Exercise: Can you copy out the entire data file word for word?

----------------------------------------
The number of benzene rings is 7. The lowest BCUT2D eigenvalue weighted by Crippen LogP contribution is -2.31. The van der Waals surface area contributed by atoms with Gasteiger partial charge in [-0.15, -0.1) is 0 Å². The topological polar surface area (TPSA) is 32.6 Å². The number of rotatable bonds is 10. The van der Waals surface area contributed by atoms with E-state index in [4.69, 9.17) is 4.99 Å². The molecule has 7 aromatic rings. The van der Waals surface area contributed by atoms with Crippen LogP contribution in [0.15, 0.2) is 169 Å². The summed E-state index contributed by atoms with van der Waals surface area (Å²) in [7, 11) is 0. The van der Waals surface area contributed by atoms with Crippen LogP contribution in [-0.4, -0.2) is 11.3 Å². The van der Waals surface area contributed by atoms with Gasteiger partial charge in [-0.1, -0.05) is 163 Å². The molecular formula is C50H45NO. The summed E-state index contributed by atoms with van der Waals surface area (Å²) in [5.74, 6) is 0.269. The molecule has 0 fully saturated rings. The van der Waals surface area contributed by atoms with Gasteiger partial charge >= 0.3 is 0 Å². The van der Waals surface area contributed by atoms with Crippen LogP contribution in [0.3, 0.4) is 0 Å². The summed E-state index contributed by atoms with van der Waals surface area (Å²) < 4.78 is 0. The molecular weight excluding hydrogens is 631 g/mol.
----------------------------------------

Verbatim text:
The number of benzene rings is 7. The lowest BCUT2D eigenvalue weighted by Crippen LogP contribution is -2.31. The van der Waals surface area contributed by atoms with Gasteiger partial charge in [-0.15, -0.1) is 0 Å². The topological polar surface area (TPSA) is 32.6 Å². The number of rotatable bonds is 10. The van der Waals surface area contributed by atoms with E-state index in [4.69, 9.17) is 4.99 Å². The molecule has 7 aromatic rings. The van der Waals surface area contributed by atoms with Crippen LogP contribution in [0.15, 0.2) is 169 Å². The summed E-state index contributed by atoms with van der Waals surface area (Å²) in [7, 11) is 0. The van der Waals surface area contributed by atoms with Crippen LogP contribution in [-0.4, -0.2) is 11.3 Å². The van der Waals surface area contributed by atoms with Gasteiger partial charge in [-0.1, -0.05) is 163 Å². The molecular formula is C50H45NO. The summed E-state index contributed by atoms with van der Waals surface area (Å²) in [5.74, 6) is 0.269. The molecule has 0 fully saturated rings. The van der Waals surface area contributed by atoms with Gasteiger partial charge >= 0.3 is 0 Å². The van der Waals surface area contributed by atoms with Crippen LogP contribution in [0.3, 0.4) is 0 Å². The summed E-state index contributed by atoms with van der Waals surface area (Å²) < 4.78 is 0. The molecular weight excluding hydrogens is 631 g/mol.